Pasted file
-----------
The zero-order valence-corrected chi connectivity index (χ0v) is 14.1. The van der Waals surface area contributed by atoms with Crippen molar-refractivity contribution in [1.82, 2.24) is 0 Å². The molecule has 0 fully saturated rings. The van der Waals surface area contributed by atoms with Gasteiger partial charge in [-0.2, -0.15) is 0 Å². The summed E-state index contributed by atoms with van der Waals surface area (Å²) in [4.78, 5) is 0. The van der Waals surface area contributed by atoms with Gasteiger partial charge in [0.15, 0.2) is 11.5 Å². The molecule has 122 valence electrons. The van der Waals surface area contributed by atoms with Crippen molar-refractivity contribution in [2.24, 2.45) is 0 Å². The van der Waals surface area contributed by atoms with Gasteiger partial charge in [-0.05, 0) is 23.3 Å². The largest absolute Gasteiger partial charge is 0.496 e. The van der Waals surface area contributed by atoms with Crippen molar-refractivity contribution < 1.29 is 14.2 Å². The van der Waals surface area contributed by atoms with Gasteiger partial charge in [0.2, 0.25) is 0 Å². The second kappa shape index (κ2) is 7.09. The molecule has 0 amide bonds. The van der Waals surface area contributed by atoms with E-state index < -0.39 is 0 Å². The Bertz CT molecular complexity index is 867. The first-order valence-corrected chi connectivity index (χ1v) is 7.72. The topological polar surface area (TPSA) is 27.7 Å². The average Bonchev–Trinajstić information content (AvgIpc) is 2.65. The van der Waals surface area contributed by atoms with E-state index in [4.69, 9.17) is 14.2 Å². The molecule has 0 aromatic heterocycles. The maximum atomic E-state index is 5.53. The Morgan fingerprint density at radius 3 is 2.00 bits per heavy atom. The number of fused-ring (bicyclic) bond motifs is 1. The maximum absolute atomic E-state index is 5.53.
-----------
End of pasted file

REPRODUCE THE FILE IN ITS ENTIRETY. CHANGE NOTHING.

The zero-order valence-corrected chi connectivity index (χ0v) is 14.1. The van der Waals surface area contributed by atoms with Crippen molar-refractivity contribution in [1.82, 2.24) is 0 Å². The molecule has 0 fully saturated rings. The van der Waals surface area contributed by atoms with Gasteiger partial charge in [-0.2, -0.15) is 0 Å². The summed E-state index contributed by atoms with van der Waals surface area (Å²) in [4.78, 5) is 0. The van der Waals surface area contributed by atoms with Gasteiger partial charge in [0.15, 0.2) is 11.5 Å². The molecule has 122 valence electrons. The van der Waals surface area contributed by atoms with Crippen molar-refractivity contribution in [2.24, 2.45) is 0 Å². The van der Waals surface area contributed by atoms with Gasteiger partial charge in [-0.05, 0) is 23.3 Å². The largest absolute Gasteiger partial charge is 0.496 e. The van der Waals surface area contributed by atoms with Crippen molar-refractivity contribution < 1.29 is 14.2 Å². The van der Waals surface area contributed by atoms with Gasteiger partial charge in [0.2, 0.25) is 0 Å². The second kappa shape index (κ2) is 7.09. The molecule has 0 amide bonds. The van der Waals surface area contributed by atoms with E-state index < -0.39 is 0 Å². The Bertz CT molecular complexity index is 867. The first-order valence-corrected chi connectivity index (χ1v) is 7.72. The topological polar surface area (TPSA) is 27.7 Å². The average Bonchev–Trinajstić information content (AvgIpc) is 2.65. The van der Waals surface area contributed by atoms with E-state index in [4.69, 9.17) is 14.2 Å². The molecule has 0 aromatic heterocycles. The maximum atomic E-state index is 5.53. The Morgan fingerprint density at radius 3 is 2.00 bits per heavy atom. The number of fused-ring (bicyclic) bond motifs is 1. The maximum absolute atomic E-state index is 5.53.